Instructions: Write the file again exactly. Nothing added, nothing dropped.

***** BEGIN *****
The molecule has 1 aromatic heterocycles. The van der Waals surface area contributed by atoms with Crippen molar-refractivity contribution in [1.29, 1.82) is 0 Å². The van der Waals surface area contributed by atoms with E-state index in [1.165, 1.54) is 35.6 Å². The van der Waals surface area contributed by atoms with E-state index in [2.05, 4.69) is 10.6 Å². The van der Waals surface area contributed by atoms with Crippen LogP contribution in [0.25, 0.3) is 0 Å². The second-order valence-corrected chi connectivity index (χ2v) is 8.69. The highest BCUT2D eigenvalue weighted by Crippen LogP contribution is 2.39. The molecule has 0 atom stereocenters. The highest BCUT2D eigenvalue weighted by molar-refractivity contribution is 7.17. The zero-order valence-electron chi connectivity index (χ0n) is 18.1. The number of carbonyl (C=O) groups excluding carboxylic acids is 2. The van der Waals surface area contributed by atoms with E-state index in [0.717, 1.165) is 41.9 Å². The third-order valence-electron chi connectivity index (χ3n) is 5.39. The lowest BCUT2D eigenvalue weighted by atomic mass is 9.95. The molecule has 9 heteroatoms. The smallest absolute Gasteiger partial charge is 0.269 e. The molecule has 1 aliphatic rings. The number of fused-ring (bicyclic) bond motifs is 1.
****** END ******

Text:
The molecule has 1 aromatic heterocycles. The van der Waals surface area contributed by atoms with Crippen molar-refractivity contribution in [1.29, 1.82) is 0 Å². The van der Waals surface area contributed by atoms with E-state index in [1.165, 1.54) is 35.6 Å². The van der Waals surface area contributed by atoms with E-state index in [2.05, 4.69) is 10.6 Å². The van der Waals surface area contributed by atoms with Crippen LogP contribution in [0.25, 0.3) is 0 Å². The second-order valence-corrected chi connectivity index (χ2v) is 8.69. The highest BCUT2D eigenvalue weighted by Crippen LogP contribution is 2.39. The molecule has 0 atom stereocenters. The highest BCUT2D eigenvalue weighted by molar-refractivity contribution is 7.17. The zero-order valence-electron chi connectivity index (χ0n) is 18.1. The number of carbonyl (C=O) groups excluding carboxylic acids is 2. The van der Waals surface area contributed by atoms with E-state index in [0.717, 1.165) is 41.9 Å². The third-order valence-electron chi connectivity index (χ3n) is 5.39. The lowest BCUT2D eigenvalue weighted by atomic mass is 9.95. The molecule has 9 heteroatoms. The smallest absolute Gasteiger partial charge is 0.269 e. The molecule has 1 aliphatic rings. The number of fused-ring (bicyclic) bond motifs is 1.